The annual Cinemalaya festival, now on its seventh year, is the largest showcase for indie cinema in the Philippines. Advertising executive Marlon Rivera’s directorial debut Ang Babae Sa Septic Tank (The Woman in the Septic Tank) was both the most-awarded entry and the highest-grossing movie in the film fest. Written by Chris Martinez and starring indie darling turned mainstream star Eugene Domingo, it is a clever parody of the Filipino indies making the rounds of international film festivals: social realist dramas about the misery and hopelessness of the urban poor. Critics disparage such projects as “poverty porn”. With its idiosyncratic style and self-referential wit Ang Babae Sa Septic Tank is not the sort of movie that gets screened in local cinemas. Thanks to a distribution deal with Star Cinema it did open at multiplexes nationwide, becoming a surprise hit.
Cinemalaya now has a Directors Showcase category for established filmmakers who wish to experience the creative leeway indie cinema offers. Jeffrey Jeturian, a director who is comfortable with the mainstream (Bridal Shower, FEFF 2004) as well as indies (Kubrador/The Bet Collector, 2006), returned to the big screen after a five-year absence with Bisperas. Written by Paul Sta Ana, Bisperas follows, in cinema verite fashion, a middle-class Filipino family during a rather traumatic Christmas Eve. Bisperas has been screened in foreign film fests, but not at home.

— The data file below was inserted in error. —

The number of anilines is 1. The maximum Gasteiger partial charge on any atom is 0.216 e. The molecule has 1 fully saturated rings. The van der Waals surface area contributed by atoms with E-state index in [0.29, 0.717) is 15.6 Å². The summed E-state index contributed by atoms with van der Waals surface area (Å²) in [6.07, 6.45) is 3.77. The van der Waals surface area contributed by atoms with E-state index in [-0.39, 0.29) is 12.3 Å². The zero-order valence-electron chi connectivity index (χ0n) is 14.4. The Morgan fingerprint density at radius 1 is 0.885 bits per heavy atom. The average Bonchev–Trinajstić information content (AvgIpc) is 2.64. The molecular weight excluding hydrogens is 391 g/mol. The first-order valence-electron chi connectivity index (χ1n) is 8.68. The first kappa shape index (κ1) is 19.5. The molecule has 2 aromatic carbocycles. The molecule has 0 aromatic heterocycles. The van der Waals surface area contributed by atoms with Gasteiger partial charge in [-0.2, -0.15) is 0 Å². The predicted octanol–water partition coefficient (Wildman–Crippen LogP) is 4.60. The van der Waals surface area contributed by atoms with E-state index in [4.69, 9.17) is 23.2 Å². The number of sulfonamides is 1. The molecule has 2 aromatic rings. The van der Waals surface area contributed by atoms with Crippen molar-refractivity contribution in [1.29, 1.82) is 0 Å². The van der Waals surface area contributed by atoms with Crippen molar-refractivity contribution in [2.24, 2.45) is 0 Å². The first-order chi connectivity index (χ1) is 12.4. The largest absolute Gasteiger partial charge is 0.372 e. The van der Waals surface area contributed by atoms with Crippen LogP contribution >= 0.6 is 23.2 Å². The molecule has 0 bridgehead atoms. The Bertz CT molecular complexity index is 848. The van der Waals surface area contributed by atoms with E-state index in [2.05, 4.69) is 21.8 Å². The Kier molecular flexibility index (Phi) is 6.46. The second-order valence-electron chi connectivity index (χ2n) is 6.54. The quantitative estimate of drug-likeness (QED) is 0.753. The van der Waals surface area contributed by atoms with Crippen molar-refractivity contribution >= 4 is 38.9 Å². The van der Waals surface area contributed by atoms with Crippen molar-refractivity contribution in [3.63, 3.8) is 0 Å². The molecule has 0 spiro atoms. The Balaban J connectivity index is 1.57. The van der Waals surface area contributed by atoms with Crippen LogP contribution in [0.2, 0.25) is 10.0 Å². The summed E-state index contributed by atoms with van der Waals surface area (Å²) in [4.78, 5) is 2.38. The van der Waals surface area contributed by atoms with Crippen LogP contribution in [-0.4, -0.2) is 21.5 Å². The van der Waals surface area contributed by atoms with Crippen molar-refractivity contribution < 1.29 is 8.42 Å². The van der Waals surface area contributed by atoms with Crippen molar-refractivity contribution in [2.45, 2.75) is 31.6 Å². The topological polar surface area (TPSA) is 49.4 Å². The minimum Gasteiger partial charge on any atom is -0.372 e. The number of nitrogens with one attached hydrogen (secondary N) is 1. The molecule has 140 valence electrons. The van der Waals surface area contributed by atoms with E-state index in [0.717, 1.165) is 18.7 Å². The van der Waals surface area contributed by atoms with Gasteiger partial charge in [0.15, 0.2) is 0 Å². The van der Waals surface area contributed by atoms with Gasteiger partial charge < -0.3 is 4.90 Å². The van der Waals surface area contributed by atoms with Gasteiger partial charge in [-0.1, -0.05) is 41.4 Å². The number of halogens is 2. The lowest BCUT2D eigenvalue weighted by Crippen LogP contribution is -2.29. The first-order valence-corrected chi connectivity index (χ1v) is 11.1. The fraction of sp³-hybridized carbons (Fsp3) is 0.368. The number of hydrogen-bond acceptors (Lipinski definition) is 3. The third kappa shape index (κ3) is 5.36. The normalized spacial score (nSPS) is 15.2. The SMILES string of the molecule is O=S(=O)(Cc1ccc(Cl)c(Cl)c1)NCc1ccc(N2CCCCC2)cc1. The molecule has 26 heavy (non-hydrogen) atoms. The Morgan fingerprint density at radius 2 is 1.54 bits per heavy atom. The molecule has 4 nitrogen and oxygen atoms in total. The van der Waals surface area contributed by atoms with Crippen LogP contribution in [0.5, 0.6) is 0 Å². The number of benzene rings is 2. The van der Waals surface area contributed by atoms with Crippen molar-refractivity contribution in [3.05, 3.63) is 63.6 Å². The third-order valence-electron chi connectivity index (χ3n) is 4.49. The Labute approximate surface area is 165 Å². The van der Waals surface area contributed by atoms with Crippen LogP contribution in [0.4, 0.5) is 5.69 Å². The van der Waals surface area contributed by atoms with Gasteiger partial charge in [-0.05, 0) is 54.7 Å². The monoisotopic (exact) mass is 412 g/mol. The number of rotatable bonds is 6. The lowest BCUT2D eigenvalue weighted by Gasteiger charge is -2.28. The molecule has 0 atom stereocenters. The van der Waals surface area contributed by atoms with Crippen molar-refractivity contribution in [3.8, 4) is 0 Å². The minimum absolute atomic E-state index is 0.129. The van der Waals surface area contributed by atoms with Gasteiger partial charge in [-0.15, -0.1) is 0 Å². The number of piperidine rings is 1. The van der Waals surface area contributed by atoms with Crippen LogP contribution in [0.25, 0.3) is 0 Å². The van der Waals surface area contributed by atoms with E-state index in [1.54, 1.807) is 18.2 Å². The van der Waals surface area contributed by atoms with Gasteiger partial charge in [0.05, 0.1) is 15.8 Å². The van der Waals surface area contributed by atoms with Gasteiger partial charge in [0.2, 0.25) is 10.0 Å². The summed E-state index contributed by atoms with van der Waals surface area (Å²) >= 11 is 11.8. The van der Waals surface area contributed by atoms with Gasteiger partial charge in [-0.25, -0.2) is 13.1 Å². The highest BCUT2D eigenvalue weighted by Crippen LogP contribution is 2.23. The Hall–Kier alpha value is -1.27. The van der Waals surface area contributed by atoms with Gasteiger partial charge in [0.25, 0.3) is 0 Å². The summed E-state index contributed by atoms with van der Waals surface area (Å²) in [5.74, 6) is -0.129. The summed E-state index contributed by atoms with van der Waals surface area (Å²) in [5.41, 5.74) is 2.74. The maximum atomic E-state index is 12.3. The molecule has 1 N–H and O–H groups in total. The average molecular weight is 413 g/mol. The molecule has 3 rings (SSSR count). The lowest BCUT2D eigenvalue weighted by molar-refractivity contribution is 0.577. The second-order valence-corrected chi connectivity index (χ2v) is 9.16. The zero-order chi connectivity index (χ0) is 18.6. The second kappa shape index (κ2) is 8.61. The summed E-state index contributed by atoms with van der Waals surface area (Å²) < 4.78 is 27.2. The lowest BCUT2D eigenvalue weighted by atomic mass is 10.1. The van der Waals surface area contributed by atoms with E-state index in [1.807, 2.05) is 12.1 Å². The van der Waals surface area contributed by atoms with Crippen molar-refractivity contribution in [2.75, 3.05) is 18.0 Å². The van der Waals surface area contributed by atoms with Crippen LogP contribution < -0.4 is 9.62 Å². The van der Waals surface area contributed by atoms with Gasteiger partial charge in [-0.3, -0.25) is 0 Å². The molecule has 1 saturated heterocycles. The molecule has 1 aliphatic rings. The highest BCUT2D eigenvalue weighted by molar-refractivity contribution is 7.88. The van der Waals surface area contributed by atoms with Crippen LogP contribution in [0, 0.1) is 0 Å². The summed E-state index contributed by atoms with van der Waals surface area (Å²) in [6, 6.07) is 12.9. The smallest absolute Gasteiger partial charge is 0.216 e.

The Cinema One Originals film festival, funded by the ABS-CBN Corporation and also on its seventh year, premiered a 10-movie selection from an array of genres including horror-romance and social surrealism. Ka Oryang, Sari Dalena’s social drama set in the martial law era, took top honors; the screenplay, Jury, and Audience prizes went to the mockumentary Six Degrees of Separation from Lilia Cuntapay.
Antoinette Jadaone’s feature debut is a delightful and achingly real look at the lives of the “little people” in Filipino film: the extras. One particular extra, Lilia Cuntapay—played by Lilia Cuntapay herself — has been appearing in the movies for decades for very little pay and no recognition. Audiences know her as the distinctive-looking old lady who plays ghouls and witches in horror films, they just can’t remember her name (if they ever knew it). Most unexpectedly, Ms Cuntapay finds herself nominated for a Best Supporting Actress award. The charming mixture of commitment and self-delusion she brings to her work as a bit player is focused on writing her acceptance speech. But too many years of not being acknowledged have left her with way too much to say. How could everything possibly fit in a 90-second thank you?
Can an independently-produced movie with no big stars, a minimal marketing budget and no distribution deal make an actual profit? The horror-comedy Zombadings 1: Patayin sa Shokot si Remington is the stuff of case studies: a low-budget production which employed social media marketing and positive word of mouth to become a hit. Making the movie was the easy part but getting a confirmed playdate and then opening in movie houses was a process infinitely more terrifying than anything in the movie. Headlined by the gifted newcomer Martin Escudero, Zombadings ended up grossing over PHP30 million (US$745,000) and running in theatres for a month. It is possible for an indie movie to make it in the Philippines, but do independent producers have the stamina to take on the big studios?